Intelligence, information warfare, cyber warfare, electronic warfare – what they are and how Russia is using them in Ukraine

Russia has one of the most capable and technological militaries on the planet. They have advanced intelligence, information warfare, cyber warfare and electronic warfare capabilities.

Russia has used these technologies in recent years in combat in Syria and the Donbas region in eastern Ukraine, and is using them in its current invasion of Ukraine.

The terms “intelligence,” “information,” “cyber” and “electronic” denote distinct but overlapping fields. As a cybersecurity professor of practice, I can explain what they are and how Russia is using them in Ukraine.

Intelligence and counterintelligence in the information age

The role of intelligence is to gain insight about the enemy’s activity. The role of counterintelligence is to blind the enemy or distort his view. Automation in intelligence surveillance and reconnaissance – key functions of intelligence in warfare – has become a common practice for modern militaries.

Intelligence services collect vast amounts of data from open-source intelligence (OSINT) – information collected from news, social media and other publicly available sources – as well as secret sources, and use artificial intelligence to analyze the information.

Russia has reportedly progressed faster at integrating AI in intelligence systems than the U.S. expected them to. It’s impossible to know what information Russia has collected, but its access to OSINT, spy satellites, operatives in Ukraine, powerful computers and experienced analysts makes it likely that Russia has extensive intelligence about Ukraine’s military and political situation.

Information and disinformation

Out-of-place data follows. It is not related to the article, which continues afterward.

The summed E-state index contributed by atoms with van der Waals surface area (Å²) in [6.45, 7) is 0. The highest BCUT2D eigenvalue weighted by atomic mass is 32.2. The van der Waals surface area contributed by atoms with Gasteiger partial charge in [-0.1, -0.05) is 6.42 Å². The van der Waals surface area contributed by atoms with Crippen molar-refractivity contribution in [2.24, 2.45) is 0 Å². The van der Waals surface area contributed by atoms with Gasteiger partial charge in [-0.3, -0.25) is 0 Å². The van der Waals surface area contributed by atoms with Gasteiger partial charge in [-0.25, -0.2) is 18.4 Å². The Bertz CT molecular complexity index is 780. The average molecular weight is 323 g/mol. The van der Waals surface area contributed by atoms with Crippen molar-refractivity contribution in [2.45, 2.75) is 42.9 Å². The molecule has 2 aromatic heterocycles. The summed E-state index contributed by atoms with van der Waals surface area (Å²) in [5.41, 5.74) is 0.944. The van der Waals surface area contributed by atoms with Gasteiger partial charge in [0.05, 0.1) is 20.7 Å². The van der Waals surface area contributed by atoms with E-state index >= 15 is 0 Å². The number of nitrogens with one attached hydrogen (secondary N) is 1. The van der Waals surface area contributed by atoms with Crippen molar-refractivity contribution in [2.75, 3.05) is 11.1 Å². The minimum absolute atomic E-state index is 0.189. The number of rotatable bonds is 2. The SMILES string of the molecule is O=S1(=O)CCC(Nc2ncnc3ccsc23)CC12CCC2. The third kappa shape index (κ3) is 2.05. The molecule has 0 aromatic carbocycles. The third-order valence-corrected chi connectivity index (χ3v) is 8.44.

Information warfare is the battle waged in the news media and on social media to bolster popular support; persuade and induce the sympathy of potential allies; and simultaneously spread confusion, uncertainty and distrust in the enemy’s population.

Russia has used and is likely to continue to use cyber operations to subvert the Ukrainian government. For example, in the weeks leading up to both the 2014 and 2022 invasions, Ukrainian soldiers were targeted with disinformation designed to sow confusion and disorder in the event of an attack.

Russian messaging about “liberating” portions of Ukraine is the disinformation most likely aimed at an international audience, and I expect attempts to legitimize Russia’s actions will continue.

There is an ongoing contest to control the narrative about what is happening in Ukraine. Russia is running an active disinformation campaign and I expect it is using AI to find and generate content at a rapid rate.

Some information circulating on social media, like this video purporting to show Russian bombers over Ukraine, has been proven to be fake. This underscores how difficult it is to be certain of the truth with a high volume of fast-changing information in an emotionally charged, high-stakes situation like warfare.

Cyber warfare

Cyber warfare entails infiltrating…

Access the original article

Don't miss the best news ! Subscribe to our free newsletter :